Local athletic directors weigh in on hurdles pandemic presents to fall sports

Courtesy PhotoMembers of the Newburyport and Pentucket boys cross country teams take off from the starting line at Maudslay State Park during last fall's dual meet. While cross country is generally considered a low risk sport, the pandemic will still present challenges to it and other fall sports should the season take place. Among them, how will schools transport teams will lots of athletes to meets given expected limits on bus capacity? Who will schools get to play, and how long will their seasons be? Athletic directors are still working out answers to these and other questions.

Let’s imagine for a moment that everything goes perfectly between now and the start of school. Coronavirus cases stay low, state and local officials give schools the green light and we have the opportunity to enjoy high school sports this fall. What happens next?

For local athletic directors, the work would be just getting started.

Even under a best case scenario, schools face a daunting challenge trying to restart interscholastic sports while navigating the coronavirus pandemic. While much of the discourse since the pandemic began has focused on the risk inherent to the sports themselves, schools face a variety of other issues that must be addressed if any kind of season is to be held successfully.

For instance, how will athletes get to the games? Who will they play? How many athletes will a program be able to accommodate?

These are among the many challenges that school officials will have to figure out if fall sports are going to happen. While nearly everything is still up in the air, local athletic directors say they are speaking daily to try and come up with a plan so that if fall sports are allowed to happen, they’ll be ready.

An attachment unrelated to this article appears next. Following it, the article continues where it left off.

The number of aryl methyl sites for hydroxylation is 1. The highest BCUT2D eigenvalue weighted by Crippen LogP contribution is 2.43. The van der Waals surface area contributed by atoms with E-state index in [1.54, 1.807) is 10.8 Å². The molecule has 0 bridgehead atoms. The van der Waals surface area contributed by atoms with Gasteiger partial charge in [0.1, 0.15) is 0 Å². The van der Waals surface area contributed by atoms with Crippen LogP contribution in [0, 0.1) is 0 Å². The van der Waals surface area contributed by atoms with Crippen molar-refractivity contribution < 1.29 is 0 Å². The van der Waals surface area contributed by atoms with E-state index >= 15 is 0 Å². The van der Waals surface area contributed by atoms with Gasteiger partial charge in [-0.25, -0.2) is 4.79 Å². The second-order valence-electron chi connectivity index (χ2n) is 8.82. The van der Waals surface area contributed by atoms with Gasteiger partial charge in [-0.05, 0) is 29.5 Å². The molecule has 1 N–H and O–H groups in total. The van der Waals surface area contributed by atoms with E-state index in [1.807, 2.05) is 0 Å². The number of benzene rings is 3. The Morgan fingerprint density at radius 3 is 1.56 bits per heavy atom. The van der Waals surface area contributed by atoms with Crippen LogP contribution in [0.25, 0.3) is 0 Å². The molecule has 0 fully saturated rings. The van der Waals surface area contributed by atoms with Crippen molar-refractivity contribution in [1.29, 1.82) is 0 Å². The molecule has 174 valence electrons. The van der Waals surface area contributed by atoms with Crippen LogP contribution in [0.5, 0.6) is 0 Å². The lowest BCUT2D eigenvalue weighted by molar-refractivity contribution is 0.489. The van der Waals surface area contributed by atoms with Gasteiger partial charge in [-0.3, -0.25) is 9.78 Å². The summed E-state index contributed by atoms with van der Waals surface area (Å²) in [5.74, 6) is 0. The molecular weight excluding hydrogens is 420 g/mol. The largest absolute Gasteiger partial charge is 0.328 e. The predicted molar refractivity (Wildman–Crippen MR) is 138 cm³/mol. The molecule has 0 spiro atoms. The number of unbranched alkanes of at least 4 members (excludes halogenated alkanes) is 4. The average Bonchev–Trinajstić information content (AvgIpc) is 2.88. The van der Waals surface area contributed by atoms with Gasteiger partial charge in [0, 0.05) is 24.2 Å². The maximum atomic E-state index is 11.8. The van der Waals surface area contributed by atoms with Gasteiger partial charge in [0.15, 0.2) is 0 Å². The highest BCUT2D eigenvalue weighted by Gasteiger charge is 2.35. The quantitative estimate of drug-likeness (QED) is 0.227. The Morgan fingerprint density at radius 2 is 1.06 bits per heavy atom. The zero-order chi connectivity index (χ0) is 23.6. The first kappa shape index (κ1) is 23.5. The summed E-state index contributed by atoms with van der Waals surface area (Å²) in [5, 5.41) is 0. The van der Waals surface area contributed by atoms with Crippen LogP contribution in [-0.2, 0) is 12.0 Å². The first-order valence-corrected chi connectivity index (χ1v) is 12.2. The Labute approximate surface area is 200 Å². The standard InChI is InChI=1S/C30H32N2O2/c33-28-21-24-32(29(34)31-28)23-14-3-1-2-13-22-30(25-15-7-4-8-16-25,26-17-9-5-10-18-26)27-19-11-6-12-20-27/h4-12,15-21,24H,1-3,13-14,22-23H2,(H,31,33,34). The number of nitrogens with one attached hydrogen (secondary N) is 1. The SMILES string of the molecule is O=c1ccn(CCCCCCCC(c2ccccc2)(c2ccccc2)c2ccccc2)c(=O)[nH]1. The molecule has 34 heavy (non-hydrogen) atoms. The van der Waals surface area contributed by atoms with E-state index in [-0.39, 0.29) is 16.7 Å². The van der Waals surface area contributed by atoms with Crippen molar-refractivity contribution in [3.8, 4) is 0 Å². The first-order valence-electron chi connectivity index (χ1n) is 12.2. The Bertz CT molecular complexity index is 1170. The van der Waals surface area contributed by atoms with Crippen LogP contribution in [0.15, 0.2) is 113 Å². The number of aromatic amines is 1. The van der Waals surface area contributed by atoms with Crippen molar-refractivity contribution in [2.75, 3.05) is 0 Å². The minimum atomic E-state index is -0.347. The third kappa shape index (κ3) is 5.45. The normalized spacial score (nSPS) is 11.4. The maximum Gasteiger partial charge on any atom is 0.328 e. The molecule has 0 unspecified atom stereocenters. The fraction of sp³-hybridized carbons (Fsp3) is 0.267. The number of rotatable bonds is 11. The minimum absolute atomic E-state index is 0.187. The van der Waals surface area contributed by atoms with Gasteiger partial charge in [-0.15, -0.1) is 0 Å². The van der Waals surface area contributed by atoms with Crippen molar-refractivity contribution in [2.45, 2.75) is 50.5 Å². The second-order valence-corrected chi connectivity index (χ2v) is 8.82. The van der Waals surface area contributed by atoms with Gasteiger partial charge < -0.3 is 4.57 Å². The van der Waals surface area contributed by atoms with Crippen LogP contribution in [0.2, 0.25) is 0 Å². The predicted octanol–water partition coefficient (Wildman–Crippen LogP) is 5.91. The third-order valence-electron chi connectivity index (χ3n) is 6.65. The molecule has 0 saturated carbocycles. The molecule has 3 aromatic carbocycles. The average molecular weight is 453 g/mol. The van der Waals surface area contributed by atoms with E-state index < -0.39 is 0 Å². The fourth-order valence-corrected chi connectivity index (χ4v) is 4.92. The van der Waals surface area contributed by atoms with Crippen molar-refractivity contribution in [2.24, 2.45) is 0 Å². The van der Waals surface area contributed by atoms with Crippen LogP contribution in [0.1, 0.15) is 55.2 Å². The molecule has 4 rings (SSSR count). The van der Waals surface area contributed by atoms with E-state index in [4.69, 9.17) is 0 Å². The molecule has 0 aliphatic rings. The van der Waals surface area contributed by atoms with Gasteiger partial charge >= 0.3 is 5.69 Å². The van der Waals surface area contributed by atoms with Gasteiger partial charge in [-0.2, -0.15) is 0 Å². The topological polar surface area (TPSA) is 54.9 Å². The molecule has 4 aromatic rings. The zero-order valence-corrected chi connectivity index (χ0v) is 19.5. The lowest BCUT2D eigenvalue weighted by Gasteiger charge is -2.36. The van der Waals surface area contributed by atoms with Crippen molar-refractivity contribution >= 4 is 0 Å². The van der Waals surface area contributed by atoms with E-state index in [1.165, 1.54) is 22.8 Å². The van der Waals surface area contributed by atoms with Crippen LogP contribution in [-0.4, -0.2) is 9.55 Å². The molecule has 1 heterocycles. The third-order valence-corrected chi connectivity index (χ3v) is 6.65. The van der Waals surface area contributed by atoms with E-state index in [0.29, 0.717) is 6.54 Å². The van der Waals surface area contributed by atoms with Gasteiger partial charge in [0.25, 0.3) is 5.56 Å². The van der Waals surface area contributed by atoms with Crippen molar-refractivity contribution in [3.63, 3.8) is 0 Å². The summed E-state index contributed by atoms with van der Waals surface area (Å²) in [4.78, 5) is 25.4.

Transportation a major concern

One of the biggest and most underappreciated problems posed by the pandemic is how schools will safely transport athletes to games. Under normal circumstances teams will take buses to wherever they have to play, but with the state expected to limit bus capacity in order to allow for more social distancing, there may not be enough room on the buses — or in the budget — to allow teams to travel as normal.

“Even without Covid-19 around transportation was an issue,” said Pentucket athletic director Dan Thornton. “And now if you need three or four buses for a soccer game? It’s going to force us as ADs to be creative in how we put the schedules together.”

Limits on bus capacity or availability would make it difficult for programs to travel with both their varsity and sub-varsity rosters together, and also for sports that feature a large number of participants.

The Newburyport boys and girls cross country programs, for instance, often have hundreds of athletes travel to meets.

“We fit 147 kids on three buses last fall, barely, and now we’ll need seven or eight buses,” said Newburyport High athletic director Kyle Hodsdon. “It’s going to be an expensive trip, and I’m not sure we’ll even have that many buses available.”